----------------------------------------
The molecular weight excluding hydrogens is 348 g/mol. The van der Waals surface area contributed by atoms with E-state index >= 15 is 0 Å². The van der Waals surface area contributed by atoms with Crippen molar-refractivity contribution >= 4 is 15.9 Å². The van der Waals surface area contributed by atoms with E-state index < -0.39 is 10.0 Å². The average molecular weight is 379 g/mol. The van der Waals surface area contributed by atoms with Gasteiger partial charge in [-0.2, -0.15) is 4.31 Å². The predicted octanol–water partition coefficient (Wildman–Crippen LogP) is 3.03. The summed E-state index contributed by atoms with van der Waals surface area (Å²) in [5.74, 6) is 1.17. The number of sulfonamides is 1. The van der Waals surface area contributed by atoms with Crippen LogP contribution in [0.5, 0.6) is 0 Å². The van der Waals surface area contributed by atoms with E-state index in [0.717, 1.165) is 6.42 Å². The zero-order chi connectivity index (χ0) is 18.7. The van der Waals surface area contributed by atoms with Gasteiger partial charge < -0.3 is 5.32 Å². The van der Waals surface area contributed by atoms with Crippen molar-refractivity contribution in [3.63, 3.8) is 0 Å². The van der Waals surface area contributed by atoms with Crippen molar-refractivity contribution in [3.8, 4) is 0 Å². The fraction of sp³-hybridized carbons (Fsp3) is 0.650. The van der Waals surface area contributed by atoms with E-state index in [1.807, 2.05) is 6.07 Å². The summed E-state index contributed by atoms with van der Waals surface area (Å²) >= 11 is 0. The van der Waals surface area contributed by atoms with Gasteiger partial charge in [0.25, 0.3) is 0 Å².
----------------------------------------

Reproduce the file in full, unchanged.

The molecular weight excluding hydrogens is 348 g/mol. The van der Waals surface area contributed by atoms with E-state index >= 15 is 0 Å². The van der Waals surface area contributed by atoms with Crippen molar-refractivity contribution >= 4 is 15.9 Å². The van der Waals surface area contributed by atoms with E-state index < -0.39 is 10.0 Å². The average molecular weight is 379 g/mol. The van der Waals surface area contributed by atoms with Gasteiger partial charge in [-0.2, -0.15) is 4.31 Å². The predicted octanol–water partition coefficient (Wildman–Crippen LogP) is 3.03. The summed E-state index contributed by atoms with van der Waals surface area (Å²) in [5.74, 6) is 1.17. The number of sulfonamides is 1. The van der Waals surface area contributed by atoms with Crippen LogP contribution in [0.5, 0.6) is 0 Å². The van der Waals surface area contributed by atoms with E-state index in [0.717, 1.165) is 6.42 Å². The zero-order chi connectivity index (χ0) is 18.7. The van der Waals surface area contributed by atoms with Gasteiger partial charge < -0.3 is 5.32 Å². The van der Waals surface area contributed by atoms with Crippen molar-refractivity contribution in [3.63, 3.8) is 0 Å². The van der Waals surface area contributed by atoms with Crippen molar-refractivity contribution in [3.8, 4) is 0 Å². The fraction of sp³-hybridized carbons (Fsp3) is 0.650. The van der Waals surface area contributed by atoms with E-state index in [1.807, 2.05) is 6.07 Å². The summed E-state index contributed by atoms with van der Waals surface area (Å²) >= 11 is 0. The van der Waals surface area contributed by atoms with Gasteiger partial charge in [0.25, 0.3) is 0 Å².